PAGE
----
As pandemic rages on, hip and knee surgeons lay out elective procedure guidance

Dive Brief:

  • As hospitals see more patients return for non-urgent visits, an international panel of the American Association of Hip and Knee Surgeons has published a list of recommendations to minimize the risk of pathogen transfer when reintroducing elective orthopaedic procedures during the COVID-19 pandemic.
  • The guidelines, published last week in the Journal of Bone & Joint Surgery, address pre-admission, operating room protocols and postoperative care, and were approved by a committee of 77 physicians and scientists whose expertise spans orthopaedic surgery, infectious disease, microbiology, virology and anesthesia.
  • In a sobering introduction to the report, whose lead author is Javad Parvizi of the Rothman Institute in Philadelphia, the group notes its work is aimed at preventing further spread of COVID-19 during “the long road back to normalcy,” while acknowledging the recommendations “are based on the available scientific evidence, albeit scant.”

Dive Insight:

Four months into the pandemic, the guidelines come at a complex juncture in the trajectory of the crisis, as some hospitals around the country report a rebound in non-emergency patient visits. Some others, in states like Texas, Florida and South Carolina, for example, are once again halting elective procedures to make room for COVID-19 patients amid a surge in new cases.

The recommendations are meant to be flexible based on hospitals’ unique circumstances for virus prevalence, staffing capabilities, personal protection equipment supply and other considerations.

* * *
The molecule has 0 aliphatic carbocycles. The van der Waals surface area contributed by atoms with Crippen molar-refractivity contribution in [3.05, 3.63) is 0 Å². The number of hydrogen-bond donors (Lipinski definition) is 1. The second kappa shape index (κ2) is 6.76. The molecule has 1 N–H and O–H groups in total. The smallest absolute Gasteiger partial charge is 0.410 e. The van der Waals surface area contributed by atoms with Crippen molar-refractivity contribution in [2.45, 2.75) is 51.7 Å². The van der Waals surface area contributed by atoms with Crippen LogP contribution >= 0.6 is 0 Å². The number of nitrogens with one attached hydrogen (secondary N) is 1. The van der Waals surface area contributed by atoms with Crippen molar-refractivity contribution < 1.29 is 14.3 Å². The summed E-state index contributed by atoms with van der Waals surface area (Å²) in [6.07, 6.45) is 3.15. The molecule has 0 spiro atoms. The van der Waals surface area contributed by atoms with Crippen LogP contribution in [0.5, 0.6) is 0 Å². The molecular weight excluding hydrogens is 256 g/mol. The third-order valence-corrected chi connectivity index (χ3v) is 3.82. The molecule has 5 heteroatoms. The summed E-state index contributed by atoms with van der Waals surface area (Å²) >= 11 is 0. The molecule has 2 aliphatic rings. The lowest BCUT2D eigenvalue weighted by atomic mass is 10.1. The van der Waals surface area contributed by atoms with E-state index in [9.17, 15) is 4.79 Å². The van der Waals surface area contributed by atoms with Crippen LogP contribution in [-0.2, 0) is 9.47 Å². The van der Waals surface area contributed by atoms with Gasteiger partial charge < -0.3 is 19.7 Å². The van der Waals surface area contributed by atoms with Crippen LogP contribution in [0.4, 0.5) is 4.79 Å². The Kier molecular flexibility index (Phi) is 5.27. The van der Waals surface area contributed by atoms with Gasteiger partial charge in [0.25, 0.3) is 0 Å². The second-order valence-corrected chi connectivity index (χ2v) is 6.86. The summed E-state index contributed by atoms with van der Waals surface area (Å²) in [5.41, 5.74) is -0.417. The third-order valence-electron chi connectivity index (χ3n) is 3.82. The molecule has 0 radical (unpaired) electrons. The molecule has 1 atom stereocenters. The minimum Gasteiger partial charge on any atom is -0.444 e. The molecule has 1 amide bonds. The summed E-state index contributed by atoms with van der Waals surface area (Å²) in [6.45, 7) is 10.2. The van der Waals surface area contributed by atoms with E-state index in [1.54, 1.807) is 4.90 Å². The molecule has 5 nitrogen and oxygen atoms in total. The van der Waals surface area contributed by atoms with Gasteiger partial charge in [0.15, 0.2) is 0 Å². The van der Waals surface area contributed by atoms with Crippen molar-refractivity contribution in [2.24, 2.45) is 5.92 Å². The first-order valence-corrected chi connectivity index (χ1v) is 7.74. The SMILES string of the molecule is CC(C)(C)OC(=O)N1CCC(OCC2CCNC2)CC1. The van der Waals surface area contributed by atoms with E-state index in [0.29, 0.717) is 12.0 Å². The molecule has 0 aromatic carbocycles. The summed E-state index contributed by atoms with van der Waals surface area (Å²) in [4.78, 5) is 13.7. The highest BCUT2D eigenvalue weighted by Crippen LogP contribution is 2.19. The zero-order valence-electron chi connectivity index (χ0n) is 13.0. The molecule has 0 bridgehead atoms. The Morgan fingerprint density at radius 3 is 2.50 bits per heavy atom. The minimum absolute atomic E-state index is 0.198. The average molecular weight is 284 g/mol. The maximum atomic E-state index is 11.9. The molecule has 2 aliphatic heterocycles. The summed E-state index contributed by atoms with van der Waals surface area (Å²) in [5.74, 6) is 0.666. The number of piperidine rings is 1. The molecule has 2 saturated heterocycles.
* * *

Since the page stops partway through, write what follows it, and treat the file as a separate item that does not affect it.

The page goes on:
The hip and knee group advises altering a number of practices and protocols to limit risk, starting with screening all prospective patients for SARS-CoV-2 by requiring a thorough medical history, physical exam and reverse transcription-polymerase chain reaction (RT-PCR) test where possible. Further, patients with substantial comorbidities and risk factors should be scheduled after healthier patients have been treated and experience gained with new screening, prevention and treatment protocols.

All patients entering a hospital for elective surgery should wear a mask, patients and providers should use a surgical mask during encounters, and providers should use protective eyewear. Patients should avoid use of common spaces such as check-in desks and waiting rooms, the guidelines recommend.

Strategies for the operating room assume surgeons will be performing procedures on patients who do not have SARS-CoV-2. However, due to challenges in accurately diagnosing infection, including the potential for a high rate of false negative results in RT-PCR testing, the resource includes precautions to minimize the chance of virus transmission from infected patients.

Standard surgical helmets are not recommended as protection against COVID-19 because they can harbor viruses and cannot be sterilized between procedures. Surgical teams are encouraged to wear N95 masks, filtering face pieces and a face shield with neck cover that extends inside the gown.

The guidelines suggest considering regional anesthesia to avoid aerosolization and possible increased risk of virus transmission from intubation during general anesthesia. Operating room ventilation systems should have a minimum of 20 air changes per hour and filters that can remove aerosol and droplets. Systems that decrease flow of contaminated air to hallways can be considered.

Each operating room should be thoroughly cleaned at the end of each case, and the surgical team should change scrubs frequently during the day. Respirators can be used for six to eight hours, and a new respirator is required each day.

Use of absorbable sutures, skin glue and occlusive dressings are recommended to reduce the need for patients to return to the office in the early postoperative period. Postoperative recommendations include minimizing the length of hospital stays, with follow-up visits conducted via telemedicine when possible.